History of: Little Black Dress

 

LBD, three letters that hold so much power and influence; the “Little Black Dress."

What is a little black dress? It’s defined as a simply cut and usually fitted black formal or cocktail dress, but it is so much more than that! Fashion historians ascribe the origins of the little black dress to the 1920s designs of Coco Chanel and Jean Patou, intended to be long-lasting, versatile, affordable, and accessible to the widest market possible offered in a neutral color. It is ubiquity as such that it’s often referred to as simply, LBD.

The beauty of the little black dress is that appropriate and conventional for women of all social classes, which was key during and after the economic crash in 1929.

Let's walk through history, shall we?

 
 COCO CHANEL  
 
In 1926, Gabrielle Chanel published a picture of a short, simple black dress in American Vogue. It was calf-length, straight cut and decorated only by a few diagonal lines. Vogue magazine then called its "Chanel's Ford" and said that the LBD would become “a sort of uniform for all women of taste.” This, as well as other designs by the house of Chanel, helped dissociate black from mourning, and reinvent it as the apparel of the high-class, wealthy and chic.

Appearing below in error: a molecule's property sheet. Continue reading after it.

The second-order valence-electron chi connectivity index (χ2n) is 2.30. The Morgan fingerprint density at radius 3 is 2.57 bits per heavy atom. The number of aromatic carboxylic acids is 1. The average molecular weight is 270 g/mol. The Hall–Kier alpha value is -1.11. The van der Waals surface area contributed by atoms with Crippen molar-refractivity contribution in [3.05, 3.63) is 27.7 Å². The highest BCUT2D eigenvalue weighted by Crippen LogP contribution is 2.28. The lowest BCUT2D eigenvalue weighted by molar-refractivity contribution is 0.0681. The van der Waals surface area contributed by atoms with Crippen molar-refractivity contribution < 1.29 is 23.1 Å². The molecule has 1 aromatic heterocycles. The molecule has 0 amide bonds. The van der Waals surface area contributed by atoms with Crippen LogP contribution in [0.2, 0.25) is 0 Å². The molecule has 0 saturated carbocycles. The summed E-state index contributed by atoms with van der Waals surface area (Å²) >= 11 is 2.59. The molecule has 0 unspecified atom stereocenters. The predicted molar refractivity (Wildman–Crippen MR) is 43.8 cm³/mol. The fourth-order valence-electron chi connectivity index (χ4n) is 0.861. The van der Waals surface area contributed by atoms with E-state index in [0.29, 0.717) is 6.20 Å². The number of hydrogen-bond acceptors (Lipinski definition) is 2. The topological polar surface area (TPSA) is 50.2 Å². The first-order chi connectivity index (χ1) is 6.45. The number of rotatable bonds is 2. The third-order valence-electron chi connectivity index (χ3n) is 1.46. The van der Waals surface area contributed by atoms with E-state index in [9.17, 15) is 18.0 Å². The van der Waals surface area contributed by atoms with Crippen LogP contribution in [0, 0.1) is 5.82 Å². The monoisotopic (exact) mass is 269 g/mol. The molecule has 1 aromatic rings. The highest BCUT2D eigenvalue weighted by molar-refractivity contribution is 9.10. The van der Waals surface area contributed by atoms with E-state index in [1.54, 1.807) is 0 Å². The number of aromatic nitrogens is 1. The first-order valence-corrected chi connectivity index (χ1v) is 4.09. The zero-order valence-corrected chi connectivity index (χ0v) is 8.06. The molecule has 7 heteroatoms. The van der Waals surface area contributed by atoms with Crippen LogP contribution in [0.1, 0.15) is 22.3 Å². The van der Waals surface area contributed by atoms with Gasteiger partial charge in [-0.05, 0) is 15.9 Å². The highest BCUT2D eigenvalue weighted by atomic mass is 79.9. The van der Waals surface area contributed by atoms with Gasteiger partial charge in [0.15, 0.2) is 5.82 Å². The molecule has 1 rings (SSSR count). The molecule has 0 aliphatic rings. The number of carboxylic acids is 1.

HOLLYWOOD 
  
Hollywood’s influence on fashion helped the LBD’s popularity, but for more practical reasons, as technicolor films became more common, filmmakers relied on little black dresses because other colors appeared distorted on screen and botched the coloring process.
 
DIOR'S NEW LOOK 
   
The rise of Dior’s “new look” in the post-war era and the sexual conservatism of the 1950s returned the little black dress to its uniform status and as a symbol of a dangerous woman.
 
BREAKFAST AT TIFFANY'S
 
 
Then came the little black dress worn by Audrey Hepburn in Breakfast ay Tiffany’s, designed by Hubert de Givenchy himself, and epitomized the standard of wearing the little black dress accessorized with pearls, creating the “basic black,” which was frequently seen throughout early 1960s.
  
PRINCESS DIANA 
   
Another iconic LBD is Princess Diana’s “revenge dress,” the black Christina Stambolian dress she wore at the Vanity Fair party in June 1994, the same night Prince Charles admitted to his affair with Camilla, Duchess of Cornwall.
   
So in conclusion, we believe that every woman should own at least one LBD. It’s chic, classy, flattering; it will always be in style.